"Oh, excuse me, gracious and angelic Dena. So sorry to have complicated your life by forcing you to take pity on me and take poor little wayward me in. I don't need

your charity, I was doing fine on my own!" I snarl back.

"Oh really? You call the races you were riding fine?" Dena sneers. "What exactly was your winning percentage?"

"Better than your training percentage! You should be lucky you can even get anyone to ride for you; you're the laughing stock of the industry. Maybe I'm the one taking pity on you." I growl, knowing this is a low blow.

As expected, Dena's face grows pained and she heads for the door. "Fuck you, Gen." The trainer annunciates clearly before slamming it behind her.

All of my anger and resentment at my own injured self leaves with her as I wearily crumple down on the bed. I don't even have the strength to hate myself right now.


Painfully, I dig my money out of my pocket and hand the driver a few crumpled bills. Getting out of the taxi with some difficultly, I make my way over to Dena's barn.

It's 5:30 in the morning, and after our fight yesterday afternoon, Dena didn't come back to the hotel.

Dressed in jeans and a long-sleeved t-shirt, I attract little attention. Most of the other Derby horses aren't even here yet, and although Derby fever has begun, the media is not really interested in the little filly that finished a beaten second in the Florida Derby. If she keeps working in the mornings as fast as she's been, she'll start to be noticed a lot more. Then it will be difficult for any of us to get a moment's peace.

I find Baby and Elmer's stalls empty, so I know they must be over on the track. Bits and Opie are finishing up their remaining hay, and the colt glances at me warily as I slowly walk by him. I walk soundlessly by Maya and Charlie who are finishing up the morning chores. I feel both of their eyes on my back, but I ignore them.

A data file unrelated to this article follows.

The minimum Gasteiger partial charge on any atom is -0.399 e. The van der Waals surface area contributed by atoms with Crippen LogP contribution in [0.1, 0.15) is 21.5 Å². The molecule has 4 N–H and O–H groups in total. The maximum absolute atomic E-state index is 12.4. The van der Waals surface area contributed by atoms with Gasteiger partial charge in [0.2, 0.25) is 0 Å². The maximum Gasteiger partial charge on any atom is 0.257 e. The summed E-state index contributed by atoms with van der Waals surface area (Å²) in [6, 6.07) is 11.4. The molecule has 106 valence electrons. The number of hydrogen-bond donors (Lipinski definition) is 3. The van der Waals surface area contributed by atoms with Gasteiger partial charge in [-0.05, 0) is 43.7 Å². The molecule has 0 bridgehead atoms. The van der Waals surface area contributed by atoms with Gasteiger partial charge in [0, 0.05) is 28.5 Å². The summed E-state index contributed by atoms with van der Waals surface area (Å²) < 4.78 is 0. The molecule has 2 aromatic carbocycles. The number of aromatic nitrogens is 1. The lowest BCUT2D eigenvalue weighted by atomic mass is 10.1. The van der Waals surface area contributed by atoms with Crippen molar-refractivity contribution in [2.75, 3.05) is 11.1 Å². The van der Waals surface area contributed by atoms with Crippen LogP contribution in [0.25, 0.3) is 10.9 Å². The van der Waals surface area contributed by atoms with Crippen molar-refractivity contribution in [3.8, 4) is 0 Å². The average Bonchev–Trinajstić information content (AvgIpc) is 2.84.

We should send him home; nothing good is coming out of him being here. I know Dena is hesitant to put Maya up on him, she's a good rider but not strong enough to handle him if he tries anything. She'll probably have him sent back to the farm until he matures a little mentally.

Walking doesn't hurt really, except for the pounding in my head and occasional chest pain. My muscles have to get used to breathing for me again, and once my head stops hurting I'll hop up on Elmer and see how much my ribs and wrist are going to impact my riding.

I easily spot Dena's tall form on top of Elmer as they lead Baby, being ridden by Gomez, over to the track. I'm shocked to see him on her back; I assumed Dena would have Maya take over her morning works.

Jealously burns in the pit of my stomach as the experienced jock sits calmly on the filly's back. Baby looks uneasy, tossing her elegant head as she crab steps along the firm surface.

If I was riding her, she'd be the picture of quietness.

Shaking my head in disgust with myself, I fold my arms on top of the outside rail, wincing as the strain of the movement hurts my shoulders and ribs. I have to get used to the pain, and get used to ignoring it if I'm going to ride in the Derby.

Dena speaks with Gomez as they warm up the filly and Elmer. Honestly, he's an incredible rider and if anyone else has to be up on Baby, I'd want it to be him. He knows her and wouldn't do anything stupid to put her in danger.

But it's not fair.